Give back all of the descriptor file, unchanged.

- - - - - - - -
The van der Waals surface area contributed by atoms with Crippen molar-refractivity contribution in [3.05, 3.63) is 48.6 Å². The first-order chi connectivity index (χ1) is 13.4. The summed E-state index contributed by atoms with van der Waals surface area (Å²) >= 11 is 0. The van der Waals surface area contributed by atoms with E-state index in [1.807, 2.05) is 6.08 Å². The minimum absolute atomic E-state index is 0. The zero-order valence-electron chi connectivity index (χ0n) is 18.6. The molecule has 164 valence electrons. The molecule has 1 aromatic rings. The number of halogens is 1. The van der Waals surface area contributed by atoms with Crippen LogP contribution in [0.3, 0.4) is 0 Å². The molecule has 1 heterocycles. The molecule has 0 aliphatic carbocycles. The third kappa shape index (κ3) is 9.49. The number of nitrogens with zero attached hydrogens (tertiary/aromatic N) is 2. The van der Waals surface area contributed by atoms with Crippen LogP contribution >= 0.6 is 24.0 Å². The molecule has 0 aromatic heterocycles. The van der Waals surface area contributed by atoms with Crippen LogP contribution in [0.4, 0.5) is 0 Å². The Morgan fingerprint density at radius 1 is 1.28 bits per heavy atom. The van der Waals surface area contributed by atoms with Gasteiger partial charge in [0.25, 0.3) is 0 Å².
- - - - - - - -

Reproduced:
The van der Waals surface area contributed by atoms with Crippen molar-refractivity contribution in [3.05, 3.63) is 48.6 Å². The first-order chi connectivity index (χ1) is 13.4. The summed E-state index contributed by atoms with van der Waals surface area (Å²) >= 11 is 0. The van der Waals surface area contributed by atoms with E-state index in [1.807, 2.05) is 6.08 Å². The minimum absolute atomic E-state index is 0. The zero-order valence-electron chi connectivity index (χ0n) is 18.6. The molecule has 164 valence electrons. The molecule has 1 aromatic rings. The number of halogens is 1. The van der Waals surface area contributed by atoms with Crippen LogP contribution in [0.3, 0.4) is 0 Å². The molecule has 1 heterocycles. The molecule has 0 aliphatic carbocycles. The third kappa shape index (κ3) is 9.49. The number of nitrogens with zero attached hydrogens (tertiary/aromatic N) is 2. The van der Waals surface area contributed by atoms with Crippen LogP contribution >= 0.6 is 24.0 Å². The molecule has 0 aromatic heterocycles. The van der Waals surface area contributed by atoms with Crippen LogP contribution in [0.4, 0.5) is 0 Å². The Morgan fingerprint density at radius 1 is 1.28 bits per heavy atom. The van der Waals surface area contributed by atoms with Gasteiger partial charge in [0.25, 0.3) is 0 Å².